How Social Unrest and Containment Have Pushed China’s (R)evolution since 1949
by Ralf Ruckus | PM Press, July 2021
The book just came out. If you want to order a copy, please, check out this page on the PM Press website.
Events, reviews and interviews
Video-Discussion – DSA San Francisco organized an online panel discussion with Dong Yige, Zhang Yueran, Chris Connery, and Ralf Ruckus on September 18, 2021. The book gets introduced at the beginning. Please, watch the video here: Conflict in China. 1949 to Now (on youtube).
Interview – Kersplebedeb published this interview with Ralf Ruckus in early September: Struggles from Below in the People’s Republic of China.
Details on the book
The book is a historiography of the People’s Republic of China (PRC) and delineates social struggles and responses of the Chinese Communist Party (CCP) regime.
It covers the period following the PRC’s founding in 1949, the socialist period after the mid-1950s, the transition from the mid-1970s onward, and the post-socialist or capitalist period after the mid-1990s.
Click here for a PDF of the full contents.
The book is not meant as mere intellectual exercise or historical description. With its left-wing and grassroots focus, it aims to inspire current debates on how to topple class rule and abolish capitalist exploitation, patriarchy, and other forms of oppression.
As a visual tool, it includes a narrative matrix (see below) that shows the main periods and subperiods of PRC history as presented in the book:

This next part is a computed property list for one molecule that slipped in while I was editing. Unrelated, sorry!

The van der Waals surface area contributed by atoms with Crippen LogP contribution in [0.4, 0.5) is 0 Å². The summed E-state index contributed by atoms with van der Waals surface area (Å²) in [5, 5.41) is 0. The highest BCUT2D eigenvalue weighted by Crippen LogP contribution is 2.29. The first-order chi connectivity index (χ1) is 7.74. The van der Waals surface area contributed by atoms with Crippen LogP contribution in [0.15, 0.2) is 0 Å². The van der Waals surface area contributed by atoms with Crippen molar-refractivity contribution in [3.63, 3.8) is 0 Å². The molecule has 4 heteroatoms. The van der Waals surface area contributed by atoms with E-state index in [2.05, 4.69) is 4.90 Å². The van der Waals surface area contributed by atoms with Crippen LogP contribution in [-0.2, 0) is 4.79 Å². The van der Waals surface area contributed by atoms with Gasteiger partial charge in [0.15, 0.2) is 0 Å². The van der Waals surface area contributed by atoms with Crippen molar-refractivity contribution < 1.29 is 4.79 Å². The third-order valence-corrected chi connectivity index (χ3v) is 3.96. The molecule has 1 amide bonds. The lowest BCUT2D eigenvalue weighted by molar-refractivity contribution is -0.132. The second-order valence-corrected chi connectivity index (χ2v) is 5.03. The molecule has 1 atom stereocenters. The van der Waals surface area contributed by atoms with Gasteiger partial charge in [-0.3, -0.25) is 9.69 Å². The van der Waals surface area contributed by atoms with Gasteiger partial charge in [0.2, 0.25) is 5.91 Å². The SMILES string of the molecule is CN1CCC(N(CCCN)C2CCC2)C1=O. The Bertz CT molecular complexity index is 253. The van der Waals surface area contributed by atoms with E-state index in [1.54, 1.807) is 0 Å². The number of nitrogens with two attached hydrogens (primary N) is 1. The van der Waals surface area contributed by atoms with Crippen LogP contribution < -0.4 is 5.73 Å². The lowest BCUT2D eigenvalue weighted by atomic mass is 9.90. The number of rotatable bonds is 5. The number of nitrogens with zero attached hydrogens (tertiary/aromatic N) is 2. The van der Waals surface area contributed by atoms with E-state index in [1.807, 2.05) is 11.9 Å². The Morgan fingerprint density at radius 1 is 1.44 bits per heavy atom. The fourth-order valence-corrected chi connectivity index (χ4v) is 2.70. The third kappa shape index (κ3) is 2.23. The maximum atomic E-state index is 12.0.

Book announcement and recommendations
The Communist Road to Capitalism explores how a dynamic of social struggles from below followed by countermeasures of the Chinese Communist Party (CCP) regime has pushed the historical evolution of the People’s Republic of China (PRC) since 1949.
Under socialism until the mid-1970s, during the ensuing transition until the mid-1990s, and in the capitalist period since, struggles of workers, peasants, migrants, and women* were answered by the CCP regime with a mix of repression, concession, cooptation, and reform. Ralf Ruckus shows that this dynamic took the country into a new phase each time—and eventually all the way from socialism to capitalism: in the 1950s, labor struggles and the Hundred Flowers Movement were followed by the regime’s Great Leap Forward; in the 1960s, the Cultural Revolution led to the CCP’s failed attempt to revitalize socialism; in the 1970s, social unrest and movements for a democratic socialism made room for the regime’s Reform and Opening policies; in the late 1980s, the Tian’anmen Square uprising triggered more radical reforms; in the 1990s, peasant and state worker unrest could not stop the capitalist restructuring; and in the 2000s, migrant worker struggles led to concessions, tightened repression, and the regime’s global capitalist expansion strategy in the 2010s.
The Communist Road to Capitalism breaks with established orthodoxies about the PRC’s socialist “successes” and myths on its later rise as an economic power. It combines a historiography of workers’, peasants’, migrants’, and women*’s struggles with a searing critique of exploitation, authoritarian state power and gender discrimination under socialism and capitalism. Drawing lessons from PRC history, Ralf Ruckus finally outlines political aims and methods for the left that avoid past mistakes and allow to fight on for a society free of all forms of exploitation and oppression.
“The global left is terribly confused about China. Thankfully, Ralf Ruckus has responded powerfully to this problem, one that has been made all the more urgent by China’s increasingly global ambitions and the attendant intensified imperial rivalry with the US and its allies. Undertaking a thorough and systematic analysis of evolving political, social, and economic dynamics, he reveals how China’s failed experiment with socialism laid the groundwork for its more recent explosive capitalist growth. But he also shows that the transition to capitalism was neither inevitable, nor is its victory final. Highly recommended!”
Eli Friedman, Professor of International and Comparative Labor (Cornell University) and author of Insurgency Trap: Labor Politics in Postsocialist China